We demonstrate a new sort of optical fibers, which are self-assembled from a smectic-A liquid crystal. When this liquid crystal is put in contact with water solution of surfactant CTAB, microfibers start spontaneously growing at the liquid crystal-water interface. The fibers are of very uniform diameter and can be several hundreds of micrometers long. They all have a line topological defect in the core of the fiber with a local optical axis pointing from the defect core towards the surface. The ends of the fiber are of perfect spherical shape. By doping the fibers with a fluorescent dye, we demonstrate guiding of light along the fiber. When the fiber is illuminated with pulsed light, which is absorbed by the dye, we observe Whispering Gallery Mode (WGM) lasing in a plane perpendicular to the fiber. The smectic-A fibers are soft and flexible and can be manipulated with laser tweezers demonstrating a promising approach for the realization of soft matter photonic circuits.

Julie Murison, Benoît Semin, Jean-Christophe Baret, Stephan Herminghaus, Matthias Schröter, and Martin Brinkmann:
"Wetting Heterogeneities in Porous Media Control Flow Dissipation"
Phys. Rev. Applied 2 (2014) 034002
[Journal URL], [BibTeX], [Abstract]

@article { murison-pra-2014,
  title = {Wetting Heterogeneities in Porous Media Control Flow Dissipation},
  author = {Murison, Julie AND Semin, Beno{\^i}t AND Baret, Jean-Christophe AND Herminghaus, Stephan AND Schr{\"o}ter, Matthias AND Brinkmann, Martin},
  journal = {Physical Review Applied},
  volume = {2},
  issue = {},
  year = {2014},
  pages = {034002-1--034002-10},
  doi = {10.1103/PhysRevApplied.2.034002},
  publisher = {American Physical Society},

Pressure-controlled displacement of an oil-water interface is studied in dense packings of functionalized glass beads with well-defined spatial wettability correlations. An enhanced dissipation is observed if the typical extension ξ of the same-type wetting domains is smaller than the average bead diameter d. Three-dimensional imaging using x-ray microtomography shows that the frequencies n(s) of residual droplet volumes s for different ξ collapse onto the same curve. This indicates that the additional dissipation for small ξ is due to contact line pinning rather than an increase of capillary break-up and coalescence events.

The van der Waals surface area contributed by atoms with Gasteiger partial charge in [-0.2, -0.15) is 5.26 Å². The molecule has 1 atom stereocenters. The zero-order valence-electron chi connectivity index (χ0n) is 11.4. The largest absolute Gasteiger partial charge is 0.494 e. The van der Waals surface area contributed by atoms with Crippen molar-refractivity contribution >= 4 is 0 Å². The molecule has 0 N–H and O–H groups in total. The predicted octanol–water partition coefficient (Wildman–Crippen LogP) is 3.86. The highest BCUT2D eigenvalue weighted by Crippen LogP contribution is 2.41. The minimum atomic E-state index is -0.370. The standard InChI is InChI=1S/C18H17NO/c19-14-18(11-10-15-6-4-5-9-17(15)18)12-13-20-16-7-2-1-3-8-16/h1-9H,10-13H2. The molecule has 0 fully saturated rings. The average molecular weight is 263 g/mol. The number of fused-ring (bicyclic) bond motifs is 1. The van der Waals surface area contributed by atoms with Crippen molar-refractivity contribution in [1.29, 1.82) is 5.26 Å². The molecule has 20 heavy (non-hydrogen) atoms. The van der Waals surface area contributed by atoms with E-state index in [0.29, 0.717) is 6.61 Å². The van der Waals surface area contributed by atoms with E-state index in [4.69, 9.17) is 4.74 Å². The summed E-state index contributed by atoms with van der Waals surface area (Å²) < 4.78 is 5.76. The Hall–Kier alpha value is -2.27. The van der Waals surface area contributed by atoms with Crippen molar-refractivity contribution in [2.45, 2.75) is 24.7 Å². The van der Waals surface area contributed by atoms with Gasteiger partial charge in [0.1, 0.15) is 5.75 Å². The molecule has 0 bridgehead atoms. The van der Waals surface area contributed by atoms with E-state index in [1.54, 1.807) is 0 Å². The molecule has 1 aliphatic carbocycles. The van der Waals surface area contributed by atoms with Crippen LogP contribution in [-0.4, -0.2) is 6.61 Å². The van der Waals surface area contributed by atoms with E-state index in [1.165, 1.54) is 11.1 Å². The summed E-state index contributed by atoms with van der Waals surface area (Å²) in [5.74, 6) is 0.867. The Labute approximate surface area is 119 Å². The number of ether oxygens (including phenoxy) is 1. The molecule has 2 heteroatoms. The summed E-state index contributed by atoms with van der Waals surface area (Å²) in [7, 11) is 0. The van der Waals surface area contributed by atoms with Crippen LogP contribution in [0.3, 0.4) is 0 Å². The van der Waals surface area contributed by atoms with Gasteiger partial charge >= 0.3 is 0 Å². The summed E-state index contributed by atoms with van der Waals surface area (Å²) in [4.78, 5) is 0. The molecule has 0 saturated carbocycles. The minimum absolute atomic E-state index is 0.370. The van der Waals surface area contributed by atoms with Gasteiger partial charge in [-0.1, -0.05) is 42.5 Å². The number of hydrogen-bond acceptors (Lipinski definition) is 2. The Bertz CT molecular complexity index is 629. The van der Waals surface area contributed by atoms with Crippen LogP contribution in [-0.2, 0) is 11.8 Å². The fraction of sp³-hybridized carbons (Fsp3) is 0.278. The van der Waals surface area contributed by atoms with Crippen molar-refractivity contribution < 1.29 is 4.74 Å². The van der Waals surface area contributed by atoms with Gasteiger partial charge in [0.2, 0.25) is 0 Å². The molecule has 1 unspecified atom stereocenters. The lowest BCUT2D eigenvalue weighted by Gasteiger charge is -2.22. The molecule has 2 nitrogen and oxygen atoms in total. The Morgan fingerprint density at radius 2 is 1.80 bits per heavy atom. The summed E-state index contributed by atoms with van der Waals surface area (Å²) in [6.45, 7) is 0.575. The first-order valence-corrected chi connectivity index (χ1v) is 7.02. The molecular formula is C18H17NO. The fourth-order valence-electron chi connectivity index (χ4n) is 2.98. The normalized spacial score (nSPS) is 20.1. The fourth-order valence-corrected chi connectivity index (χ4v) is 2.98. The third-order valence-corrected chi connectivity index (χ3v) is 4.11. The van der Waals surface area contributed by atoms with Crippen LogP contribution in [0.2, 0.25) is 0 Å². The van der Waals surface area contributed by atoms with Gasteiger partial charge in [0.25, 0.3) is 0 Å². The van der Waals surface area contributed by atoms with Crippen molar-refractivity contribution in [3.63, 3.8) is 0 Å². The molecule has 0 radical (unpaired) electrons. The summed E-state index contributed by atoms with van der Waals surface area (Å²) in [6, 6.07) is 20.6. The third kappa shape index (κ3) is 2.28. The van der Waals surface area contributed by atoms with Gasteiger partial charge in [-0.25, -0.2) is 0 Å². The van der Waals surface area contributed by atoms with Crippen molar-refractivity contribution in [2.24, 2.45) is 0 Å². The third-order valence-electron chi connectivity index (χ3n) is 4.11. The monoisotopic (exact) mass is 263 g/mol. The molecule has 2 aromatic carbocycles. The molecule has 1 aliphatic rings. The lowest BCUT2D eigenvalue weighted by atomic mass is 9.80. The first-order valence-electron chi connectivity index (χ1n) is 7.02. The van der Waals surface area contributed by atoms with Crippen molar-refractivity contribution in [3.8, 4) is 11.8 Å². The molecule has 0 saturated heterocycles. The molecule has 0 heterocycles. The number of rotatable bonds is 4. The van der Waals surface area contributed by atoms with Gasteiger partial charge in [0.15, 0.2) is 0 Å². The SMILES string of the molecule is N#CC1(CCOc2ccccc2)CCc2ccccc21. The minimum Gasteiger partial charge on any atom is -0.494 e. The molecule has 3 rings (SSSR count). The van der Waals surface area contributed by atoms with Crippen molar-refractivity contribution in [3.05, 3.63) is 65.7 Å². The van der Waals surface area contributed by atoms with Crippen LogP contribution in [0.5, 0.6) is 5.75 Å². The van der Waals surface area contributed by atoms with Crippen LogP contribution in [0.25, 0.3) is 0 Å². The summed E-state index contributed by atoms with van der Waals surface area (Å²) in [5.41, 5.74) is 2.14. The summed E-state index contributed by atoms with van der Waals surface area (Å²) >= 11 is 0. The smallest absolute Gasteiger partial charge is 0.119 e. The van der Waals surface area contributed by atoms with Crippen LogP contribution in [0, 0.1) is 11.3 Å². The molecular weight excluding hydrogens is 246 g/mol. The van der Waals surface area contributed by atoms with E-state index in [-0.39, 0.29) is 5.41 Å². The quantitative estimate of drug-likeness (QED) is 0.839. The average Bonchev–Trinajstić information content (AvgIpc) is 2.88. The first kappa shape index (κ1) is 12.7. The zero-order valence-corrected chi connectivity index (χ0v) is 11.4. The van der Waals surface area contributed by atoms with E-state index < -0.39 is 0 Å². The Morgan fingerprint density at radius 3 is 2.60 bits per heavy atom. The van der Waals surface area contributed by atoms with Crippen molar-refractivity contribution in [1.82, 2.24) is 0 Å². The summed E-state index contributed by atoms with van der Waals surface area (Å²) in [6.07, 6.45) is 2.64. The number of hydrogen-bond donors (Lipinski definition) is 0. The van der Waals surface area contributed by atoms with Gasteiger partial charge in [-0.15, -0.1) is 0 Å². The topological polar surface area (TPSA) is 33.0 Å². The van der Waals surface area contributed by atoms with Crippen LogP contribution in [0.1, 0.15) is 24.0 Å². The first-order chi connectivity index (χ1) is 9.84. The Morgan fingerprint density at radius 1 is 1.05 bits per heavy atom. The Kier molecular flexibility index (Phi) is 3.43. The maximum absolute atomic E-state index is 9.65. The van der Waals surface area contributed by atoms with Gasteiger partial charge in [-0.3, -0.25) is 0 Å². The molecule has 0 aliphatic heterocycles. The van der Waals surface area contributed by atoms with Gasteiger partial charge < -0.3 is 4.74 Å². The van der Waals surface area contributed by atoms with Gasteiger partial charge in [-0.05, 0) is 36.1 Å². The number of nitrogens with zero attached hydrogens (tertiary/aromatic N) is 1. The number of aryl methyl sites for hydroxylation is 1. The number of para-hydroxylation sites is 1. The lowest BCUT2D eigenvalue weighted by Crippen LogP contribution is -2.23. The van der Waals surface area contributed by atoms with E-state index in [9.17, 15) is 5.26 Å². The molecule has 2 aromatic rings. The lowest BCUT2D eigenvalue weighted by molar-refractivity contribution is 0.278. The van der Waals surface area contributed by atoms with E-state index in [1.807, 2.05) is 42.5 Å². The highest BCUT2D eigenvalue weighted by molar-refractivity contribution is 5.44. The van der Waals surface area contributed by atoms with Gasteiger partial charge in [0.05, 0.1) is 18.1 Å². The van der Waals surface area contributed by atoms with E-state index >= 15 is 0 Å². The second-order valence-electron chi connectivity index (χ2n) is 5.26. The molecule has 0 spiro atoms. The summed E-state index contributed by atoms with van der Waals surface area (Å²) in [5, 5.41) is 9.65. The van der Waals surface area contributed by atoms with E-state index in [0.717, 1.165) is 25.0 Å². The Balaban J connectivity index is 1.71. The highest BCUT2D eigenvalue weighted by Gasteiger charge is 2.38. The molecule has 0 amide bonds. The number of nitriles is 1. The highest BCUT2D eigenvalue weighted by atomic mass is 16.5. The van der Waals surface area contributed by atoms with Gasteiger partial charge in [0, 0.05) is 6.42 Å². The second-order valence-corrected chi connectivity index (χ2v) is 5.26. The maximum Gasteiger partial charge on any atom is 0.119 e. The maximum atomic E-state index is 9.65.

Stephan Herminghaus, Corinna C. Maass, Carsten Krüger, Shashi Thutupalli,
Lucas Goehring, and Christian Bahr:
"Interfacial mechanisms in active emulsions"
Soft Matter 10 (2014) 7008
[Journal URL], [BibTeX], [Abstract]

@article { herminghaus-sm-2014,
  title = {Interfacial mechanisms in active emulsions},
  author = {Herminghaus, Stephan AND Maass, Corinna C. AND Kr{\"u}ger, Carsten AND Thutupalli, Shashi AND Goehring, Lucas AND Bahr, Christian},
  journal = {Soft Matter},
  volume = {10},
  issue = {36},
  year = {2014},
  pages = {7008--7022},
  doi = { 10.1039/C4SM00550C},
  publisher = {The Royal Society of Chemistry},

Active emulsions, i.e., emulsions whose droplets perform self-propelled motion, are of tremendous interest for mimicking collective phenomena in biological populations such as phytoplankton and bacterial colonies, but also for experimentally studying rheology, pattern formation, and phase transitions in systems far from thermal equilibrium. For fuelling such systems, molecular processes involving the surfactants which stabilize the emulsions are a straightforward concept. We outline and compare two different types of reactions, one which chemically modifies the surfactant molecules, the other which transfers them into a different colloidal state. While in the first case symmetry breaking follows a standard linear instability, the second case turns out to be more complex. Depending on the dissolution pathway, there is either an intrinsically nonlinear instability, or no symmetry breaking at all (and hence no locomotion).